When we look at today’s modern styles of women’s traditional clothing in China and South Korea, we can see that there aren’t many similarities between the two dresses. The Chinese qipao is a body-hugging, one-piece dress that is usually made out of silk and embroidered with pearls and other decorations. It comes in a variety of colors, but the most popular color is red. The qipao is usually worn during formal events and special occasions, such as parties and weddings. However, it is also worn as a uniform in some restaurants, airlines, and hotels. The qipao originated from the last imperial dynasty of China, the Manchu-ruled Qing Dynasty. The Korean hanbok is a two-piece, long, loose fitting, silk dress that originated from the Joseon Dynasty, which was the last dynasty of Korea. It is also worn during formal events and special occasions, like weddings, Lunar New Year, and Chuseok (Korean Thanksgiving).
Although these two look very different today, the traditional Korean clothing looked similar to the traditional Chinese clothing during the Tang Dynasty. At this point in history, the Tang Dynasty (618-907AD) had very close ties to the Unified Silla Dynasty (present day North and South Korea), so much that well-known philosophical ideologies in China, such as Confucianism and Buddhism, became the fundamental foundation of the elite, architecture, arts, and clothing. Chang An, the capital of the Tang Dynasty, influenced the clothing style of the aristocratic people, bureaucracy, and king of the Unified Silla Dynasty.
Chang An Clothing
The variety, quantity, and quality of textiles during the Tang Dynasty reached an unprecedented height following advancements in the development of textiles, silk reeling, and cloth dyeing techniques from the Sui Dynasty. Fashion became vogue and a variety of dress styles were created. There were three types of cloth that were used to create clothing during the Tang Dynasty: wool, linen, and silk. Out of the three, silk was the most difficult and expensive to manufacture. Silk played an important role in the Tang Dynasty because it signified social status. The color of the silk further signified the level of social class in the bureaucracy. During the Tang Dynasty, only the imperial family and noble class were allowed to wear silk.
There were 10 types of textiles that were recognized by the Bureau of Weaving and Dyeing in Chang An. Two of the types were linen and woolens, and the rest were different types of silk: chiffons, damasks, satins, etc. Aristocratic women of the Tang Dynasty wore two-piece outfits made of the different types of silk that were complemented by elaborate hairstyles, makeup, and accessories. The point of each outfit was to emphasize the individual’s beauty based on their social background.
The style of dress changed throughout the Chang An period, but a few elements stayed the same. Silk was predominantly used to make clothing for the aristocratic women, and aristocrats in general. The dresses were composed of two parts and the skirt was long, loose, and flowing. Silks came in many different colors during this time and some of the more popular colors were red, purple, yellow, and green. Hairpins, accessories, and makeup were used to amplify beauty. Nature and animal motifs and specific colors were worn symbolically. Most importantly, everyone in the Tang Dynasty was impacted by and dressed according to Confucian ideologies. Confucian ideals was deeply rooted into clothing because it taught people how to present themselves to society.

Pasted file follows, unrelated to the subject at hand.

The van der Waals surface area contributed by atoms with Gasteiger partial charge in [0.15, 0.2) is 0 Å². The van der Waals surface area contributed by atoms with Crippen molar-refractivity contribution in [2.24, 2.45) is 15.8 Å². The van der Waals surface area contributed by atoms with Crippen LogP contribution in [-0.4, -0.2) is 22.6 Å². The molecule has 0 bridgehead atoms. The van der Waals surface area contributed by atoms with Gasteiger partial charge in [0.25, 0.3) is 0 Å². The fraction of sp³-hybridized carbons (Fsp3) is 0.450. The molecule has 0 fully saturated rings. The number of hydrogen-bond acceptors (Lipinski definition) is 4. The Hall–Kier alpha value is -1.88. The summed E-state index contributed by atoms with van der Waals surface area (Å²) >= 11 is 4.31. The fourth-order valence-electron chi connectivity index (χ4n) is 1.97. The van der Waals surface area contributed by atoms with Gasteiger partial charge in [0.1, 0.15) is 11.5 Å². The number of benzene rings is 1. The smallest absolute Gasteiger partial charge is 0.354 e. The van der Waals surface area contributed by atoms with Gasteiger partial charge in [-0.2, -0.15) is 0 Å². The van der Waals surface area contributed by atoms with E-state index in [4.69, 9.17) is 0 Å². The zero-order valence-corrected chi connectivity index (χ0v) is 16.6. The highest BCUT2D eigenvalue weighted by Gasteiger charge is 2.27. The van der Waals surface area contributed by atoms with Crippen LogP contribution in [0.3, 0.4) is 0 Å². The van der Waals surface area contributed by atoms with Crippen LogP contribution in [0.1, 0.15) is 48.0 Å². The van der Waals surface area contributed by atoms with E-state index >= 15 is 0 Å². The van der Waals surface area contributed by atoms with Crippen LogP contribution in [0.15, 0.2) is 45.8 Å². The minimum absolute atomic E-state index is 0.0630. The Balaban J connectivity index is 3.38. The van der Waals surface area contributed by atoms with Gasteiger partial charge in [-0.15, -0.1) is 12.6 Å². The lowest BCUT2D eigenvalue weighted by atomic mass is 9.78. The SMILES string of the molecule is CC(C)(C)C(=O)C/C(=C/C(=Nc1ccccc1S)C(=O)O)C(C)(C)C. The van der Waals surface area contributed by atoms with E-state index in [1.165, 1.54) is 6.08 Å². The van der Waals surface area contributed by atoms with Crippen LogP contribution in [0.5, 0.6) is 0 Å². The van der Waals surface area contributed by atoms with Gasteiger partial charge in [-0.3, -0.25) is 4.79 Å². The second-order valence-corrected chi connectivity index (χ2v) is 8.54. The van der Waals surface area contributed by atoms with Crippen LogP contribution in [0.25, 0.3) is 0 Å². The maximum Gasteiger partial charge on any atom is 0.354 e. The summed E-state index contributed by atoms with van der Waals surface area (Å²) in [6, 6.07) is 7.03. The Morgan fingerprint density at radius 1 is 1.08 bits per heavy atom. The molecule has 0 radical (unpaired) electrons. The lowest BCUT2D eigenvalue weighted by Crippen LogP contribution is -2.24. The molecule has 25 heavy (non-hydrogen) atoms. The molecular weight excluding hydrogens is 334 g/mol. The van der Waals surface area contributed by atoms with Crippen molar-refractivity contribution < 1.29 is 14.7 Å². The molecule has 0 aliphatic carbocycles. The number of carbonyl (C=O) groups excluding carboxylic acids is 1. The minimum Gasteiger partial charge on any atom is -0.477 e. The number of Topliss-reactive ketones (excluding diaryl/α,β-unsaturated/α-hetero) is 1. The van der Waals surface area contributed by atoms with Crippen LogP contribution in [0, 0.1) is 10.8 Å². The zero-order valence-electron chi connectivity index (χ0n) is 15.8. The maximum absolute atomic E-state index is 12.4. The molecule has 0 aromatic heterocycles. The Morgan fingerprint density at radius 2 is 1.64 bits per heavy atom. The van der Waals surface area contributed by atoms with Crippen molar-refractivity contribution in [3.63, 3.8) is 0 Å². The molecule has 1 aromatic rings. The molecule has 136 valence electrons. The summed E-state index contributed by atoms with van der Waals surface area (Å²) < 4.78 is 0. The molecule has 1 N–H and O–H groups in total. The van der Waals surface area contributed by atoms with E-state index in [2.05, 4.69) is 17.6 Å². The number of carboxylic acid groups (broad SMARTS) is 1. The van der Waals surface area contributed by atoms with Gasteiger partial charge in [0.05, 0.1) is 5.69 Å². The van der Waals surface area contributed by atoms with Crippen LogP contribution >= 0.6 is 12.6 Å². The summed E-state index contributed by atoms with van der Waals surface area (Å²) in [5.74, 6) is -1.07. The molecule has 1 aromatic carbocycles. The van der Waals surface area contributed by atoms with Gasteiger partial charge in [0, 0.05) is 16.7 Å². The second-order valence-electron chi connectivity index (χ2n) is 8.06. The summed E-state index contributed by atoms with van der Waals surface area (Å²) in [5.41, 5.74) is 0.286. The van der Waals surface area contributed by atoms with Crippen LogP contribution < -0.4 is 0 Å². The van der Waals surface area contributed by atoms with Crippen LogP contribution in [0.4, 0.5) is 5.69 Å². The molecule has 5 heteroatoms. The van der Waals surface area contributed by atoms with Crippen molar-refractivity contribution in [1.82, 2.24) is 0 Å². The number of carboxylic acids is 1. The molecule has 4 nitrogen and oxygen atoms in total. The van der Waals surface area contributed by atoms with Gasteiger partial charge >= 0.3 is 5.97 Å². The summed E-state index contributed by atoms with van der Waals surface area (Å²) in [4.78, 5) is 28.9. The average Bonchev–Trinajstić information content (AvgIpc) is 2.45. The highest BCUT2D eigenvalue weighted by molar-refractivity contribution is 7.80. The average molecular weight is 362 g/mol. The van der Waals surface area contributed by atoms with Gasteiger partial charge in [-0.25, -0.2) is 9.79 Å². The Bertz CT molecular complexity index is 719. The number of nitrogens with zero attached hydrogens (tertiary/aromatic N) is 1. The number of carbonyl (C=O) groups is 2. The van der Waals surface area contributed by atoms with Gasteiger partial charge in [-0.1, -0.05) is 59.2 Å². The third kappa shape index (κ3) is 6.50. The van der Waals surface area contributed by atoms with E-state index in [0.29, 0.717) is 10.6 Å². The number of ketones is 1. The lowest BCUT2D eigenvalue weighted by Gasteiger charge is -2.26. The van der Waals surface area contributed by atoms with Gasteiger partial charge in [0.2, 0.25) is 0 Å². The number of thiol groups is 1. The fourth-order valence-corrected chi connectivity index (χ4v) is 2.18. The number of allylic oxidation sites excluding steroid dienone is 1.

From the three figures above, we can see that the Chang An women valued symmetry, balance, and composition in their clothing styles. Geometric patterns, animals, birds, boas, and floral patterns were widely adopted in dress and adornments. Hairpins were usually made out of gold, silver, or ivory and were decorated with precious jewels, jade, and pearls. Kingfisher feathers were also very popular.
During the Sui and Tang Dynasties, a strict color grading clothing system was created and was known as the pin se fu 品色服. It was based on the Analects of Confucius, which emphasized the importance of clothing. Confucius believed that each social class should dress differently based on color, material, style, pattern, and ornament in order to create a harmonious society. Confucius supported the regulation of color in clothing because he believed that this was needed for people to stay within their social positions. When people dressed according to their social status, it served as etiquette in social situations by helping people communicate and cooperate with each other. In this sense, the act of intensionally wearing and not wearing certain clothing was a ritual that everyone participated in to promote social harmony.
The color yellow was only worn by the emperor because it was thought that the emperor was at the center of the five directions. The center of the five directions was associated with the element earth and the color yellow. Emperor Taizong proposed that this color could only be worn by emperors because yellow is like the color of the sun. The logic behind this was that there cannot be two suns in the sky, so there cannot be two emperors in a nation. After this emperor, the following emperors wore yellow costumes and no one else was allowed to wear yellow. The emperor’s clothing also had dragons on it, which was a symbol of his imperial power and strength. Anyone caught wearing clothing with dragons on it or having anything embellished with an image of a dragon was killed.
Like the dragon and the color yellow, the belt with 24 plaques of white jade was used by only the emperor because of how rare the white jade was. Nobles used belts with 15 plaques of pale green jades. Besides a yellow robe, the emperor had 14 other costumes that he wore depending on the event and what he was doing. Those robes were usually a combination of gold, red, and black. Red represented fire, good fortune and joy. Black represented water and heaven. These three colors are in balance with each other with respect to water and fire and heaven and earth.